The gameplay breaks down into three basic forms. The first is a basic wave-clearing mode that requires you to protect your camp from waves of enemies. Walkers bash down your camp’s gates and you have to kill them and seal the gates up again. This game mode is fun the first five or six times you play it, but it gets old fast. You get to do this game mode again later with human enemies that attempt to break into your camp and either attempt to steal supplies or blow the place up by setting bombs. The enemy AI is pretty stupid and this game mode starts to feel like a chore even more quickly than the zombie version.

The second is linear missions that require you and your allies to sneak through DC killing walkers and rival survivors. During these missions, you explore areas of the city, searching for camp supplies, weapons, weapon mods, and other equipment that will keep your camp running and make you more effective in combat.

The game incorporates a noise meter that slowly fills the more often you use unsilenced firearms. If you fill the meter three times, the horde arrives, and zombies spill out of every available building.

This is a cool mechanic, but the accompanying stealth mechanics are pretty weak. It’s not always clear who can see you and how. I’ve played these types of missions for hours and I’ve never been able to complete a single one without getting into multiple gunfights with enemy survivors. Also, enemy survivors fire off their guns with wild abandon, completely unconcerned with alerting the undead hordes. It’d be much more interesting if they started going cat and mouse on you with melee weapons.

Missions often end with your buddy pulling up in a red truck to extract you. He’s always across the map from your location. You have to get to him, but the level is always filled with zombies by this point. This could be a thrilling run to safety, but instead usually ends up with one or two isolated survivors standing on something tall, waiting for dead players to respawn. Zombies stare at you fecklessly, making you think of the final, frenetic chapters of every chapter of L4D, and how much more fun those games were.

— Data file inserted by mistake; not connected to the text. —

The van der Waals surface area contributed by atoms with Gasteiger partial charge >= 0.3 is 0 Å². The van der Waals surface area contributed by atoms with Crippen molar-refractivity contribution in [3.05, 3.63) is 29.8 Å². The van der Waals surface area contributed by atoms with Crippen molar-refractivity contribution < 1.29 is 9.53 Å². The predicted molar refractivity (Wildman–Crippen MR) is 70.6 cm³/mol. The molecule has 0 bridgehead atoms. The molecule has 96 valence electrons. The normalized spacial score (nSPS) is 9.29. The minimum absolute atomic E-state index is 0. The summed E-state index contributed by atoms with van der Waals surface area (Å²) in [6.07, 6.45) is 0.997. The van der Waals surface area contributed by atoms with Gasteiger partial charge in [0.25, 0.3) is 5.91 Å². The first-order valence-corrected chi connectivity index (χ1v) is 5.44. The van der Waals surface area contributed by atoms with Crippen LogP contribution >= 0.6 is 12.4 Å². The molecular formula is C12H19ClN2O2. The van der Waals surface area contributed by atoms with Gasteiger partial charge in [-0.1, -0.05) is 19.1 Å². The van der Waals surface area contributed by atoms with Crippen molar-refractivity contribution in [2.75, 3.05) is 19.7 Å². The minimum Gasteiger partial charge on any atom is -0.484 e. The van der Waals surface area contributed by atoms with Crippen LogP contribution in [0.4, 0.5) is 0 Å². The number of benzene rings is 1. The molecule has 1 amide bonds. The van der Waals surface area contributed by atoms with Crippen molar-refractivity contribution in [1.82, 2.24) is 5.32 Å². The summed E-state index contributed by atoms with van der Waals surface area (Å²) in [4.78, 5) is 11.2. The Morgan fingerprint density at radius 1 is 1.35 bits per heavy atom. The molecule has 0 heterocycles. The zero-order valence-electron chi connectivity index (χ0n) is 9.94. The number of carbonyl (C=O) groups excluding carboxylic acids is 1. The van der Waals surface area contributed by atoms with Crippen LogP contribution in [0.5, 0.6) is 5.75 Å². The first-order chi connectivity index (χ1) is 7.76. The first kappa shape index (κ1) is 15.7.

While it doesn’t seem to affect the stealth system, characters have a tendency to scream at the most inopportune times. Nearby zombies don’t hear your character scream “WE NEED A CHEM KIT OVER HERE!” but they will hear you thwack a machete through a skull from 15 feet away. It is immersion breaking and sloppy design, especially since there are whispered versions of the same vocal barks - the game just doesn’t seem to know when to play them.

OTWD seems to want to emphasize realism, but zombies smash open doors to endless black voids which vomit forth endless hordes of the undead. You can’t close the door, barricade it, or go through it to see where the zombies are coming from. There’s just an inaccessible void full of the undead. This dumb gameplay element shatters any suspension of disbelief.